Hey there, time traveller!
This article was published 12/12/2012 (1688 days ago), so information in it may no longer be current.
OTTAWA - A detailed report crunching all of the numbers, contingencies and eye-popping price points of the Harper government's cherished stealth fighter program is due to be officially made public Wednesday, but experts say it may have a short shelf life as the U.S. heads for its so-called fiscal cliff.
The federal scene has been whipped into a frenzy since a series of leaks last week suggested an independent analysis of the cost of the Lockheed Martin-manufactured F-35 could reach past $45 billion over the lifetime of the aircraft.
An analysis done by the accounting firm KPMG will present a range of cost options for the multi-role fighter, depending upon how long the air force intends to fly the plane, and is expected to peg the cost of each individual aircraft at around $88 million.
But the formula for determining the price tag is more complex and depends on the total number of orders the U.S. aircraft giant receives in any given production year.
If one of the nine nations committed to the oft-maligned program reduces or cancels its orders, the price goes up for everyone else.
With Washington poised to slash defence spending, either voluntarily or by the force of a congressional deadline, there is the real possibility the U.S. could dramatically reduce the number of F-35s it intends to buy from the current 2,243.
For American budget hawks "this is a target shining like a bonfire in the dark," said Paul Malliet, a former air force colonel who worked on Canada's acquisition of the current CF-18 fleet.
"It has gotten so expensive, and I wouldn't be at all surprised that this program isn't recognizable in six months."
The program was reset by former Pentagon chief Robert Gates a few years ago because of soaring costs and development delays. At that point, the U.S. Marine Corps version of the jet was put on hiatus until glitches were worked out.
The volatility in the program is one of the reasons the Harper government chose to conduct a market analysis of possible options to replace the CF-18s.
Other experts are also convinced the report being presented Wednesday will have a short shelf life.
"The KPMG assumptions on unit costs were relevant to last year's acquisition plan, not next year," said Winslow Wheeler, a U.S. aviation analyst, and outspoken critic of the stealth fighter program.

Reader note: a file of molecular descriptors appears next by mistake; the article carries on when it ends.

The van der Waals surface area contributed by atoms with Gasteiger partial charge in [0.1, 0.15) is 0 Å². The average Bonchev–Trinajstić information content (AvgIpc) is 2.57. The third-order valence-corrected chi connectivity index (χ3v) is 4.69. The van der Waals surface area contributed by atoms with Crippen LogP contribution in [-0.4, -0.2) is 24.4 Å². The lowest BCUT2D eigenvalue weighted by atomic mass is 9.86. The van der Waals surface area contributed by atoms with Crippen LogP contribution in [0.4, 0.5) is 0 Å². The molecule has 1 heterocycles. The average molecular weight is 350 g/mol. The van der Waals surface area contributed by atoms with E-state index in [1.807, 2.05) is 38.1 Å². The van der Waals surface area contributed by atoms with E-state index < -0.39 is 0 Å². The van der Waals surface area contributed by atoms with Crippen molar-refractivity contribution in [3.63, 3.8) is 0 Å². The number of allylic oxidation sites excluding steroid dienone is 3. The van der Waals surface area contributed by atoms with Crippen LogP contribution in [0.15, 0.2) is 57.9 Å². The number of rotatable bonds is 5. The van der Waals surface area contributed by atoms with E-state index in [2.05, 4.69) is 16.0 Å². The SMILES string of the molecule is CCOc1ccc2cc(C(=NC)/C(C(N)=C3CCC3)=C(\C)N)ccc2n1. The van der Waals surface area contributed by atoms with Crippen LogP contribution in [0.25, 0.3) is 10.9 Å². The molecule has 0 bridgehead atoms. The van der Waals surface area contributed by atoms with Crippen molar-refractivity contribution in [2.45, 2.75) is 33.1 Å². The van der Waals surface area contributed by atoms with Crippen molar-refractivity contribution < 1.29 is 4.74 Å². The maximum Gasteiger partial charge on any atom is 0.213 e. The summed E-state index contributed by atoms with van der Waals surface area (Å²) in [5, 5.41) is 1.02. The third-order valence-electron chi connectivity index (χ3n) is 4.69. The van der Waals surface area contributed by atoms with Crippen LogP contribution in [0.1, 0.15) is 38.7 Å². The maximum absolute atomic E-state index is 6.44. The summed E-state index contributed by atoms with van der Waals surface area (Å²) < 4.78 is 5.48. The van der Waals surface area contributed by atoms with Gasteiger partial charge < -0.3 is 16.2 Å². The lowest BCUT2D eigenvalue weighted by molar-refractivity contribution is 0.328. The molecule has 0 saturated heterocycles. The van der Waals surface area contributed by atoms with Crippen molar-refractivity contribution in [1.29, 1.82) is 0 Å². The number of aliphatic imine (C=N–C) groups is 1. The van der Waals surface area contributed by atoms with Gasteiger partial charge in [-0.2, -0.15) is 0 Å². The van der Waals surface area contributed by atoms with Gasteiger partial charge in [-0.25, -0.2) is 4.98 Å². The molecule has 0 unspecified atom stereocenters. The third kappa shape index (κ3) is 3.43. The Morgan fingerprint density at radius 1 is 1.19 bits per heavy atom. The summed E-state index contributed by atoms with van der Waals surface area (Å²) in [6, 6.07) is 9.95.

"I fully expect that the F-35 in this country will take a significant hit when the fiscal cliff negotiations are finished, whenever that is, and that will have impact on the F-35 unit costs for everybody."
The problem of what to use to replace Canada's current crop of 77 CF-18s should the stealth fighter program become too expensive — or fall apart entirely — is the cause for some hand-wringing in defence circles.
The government and the air force invested a lot of their public relations efforts in casting the offerings of potential rivals as technologically inferior.
The notion of "what if" has crossed the minds of senior officials in Washington, where there has been renewed speculation that the U.S. might be prepared to offer up an export version of its other stealth fighter — the F-22 Raptor.
Allowing allies to buy the advanced interceptor has been prohibited by legislation.
Yet, a recent U.S. Congressional Research Service report, released on Oct. 25, 2012, noted that the F-22 is seen as a possible "hedge against difficulties in the F-35 program."
The notion, however far-fetched, might solve U.S. defence needs, but allies could be left high and dry, Wheeler noted.
"As unaffordable as the F-35 is, the F-22 is almost comical," he said.
Lockheed Martin's production line for the Raptor has been shut down since the Pentagon cancelled further orders after taking delivery of its 195th aircraft. Even if it could be restarted, the unit cost could exceed $200 million per plane, Wheeler said.
Another aspect is the amount of money each partner nation has poured into the research and development of the F-35, a sum that currently totals $335 million for Canada.
Through a memorandum of understanding, Ottawa is committed to dishing out an additional $550 million over the lifetime of the project, not including what it gives separately to Canadian industry.
According to public accounts records, $43 million is earmarked over the next couple of years for Mississauga, Ont.-based Magellan Aerospace's participation in the F-35.
The Harper government underscores it has not put any money towards the purchase of new planes.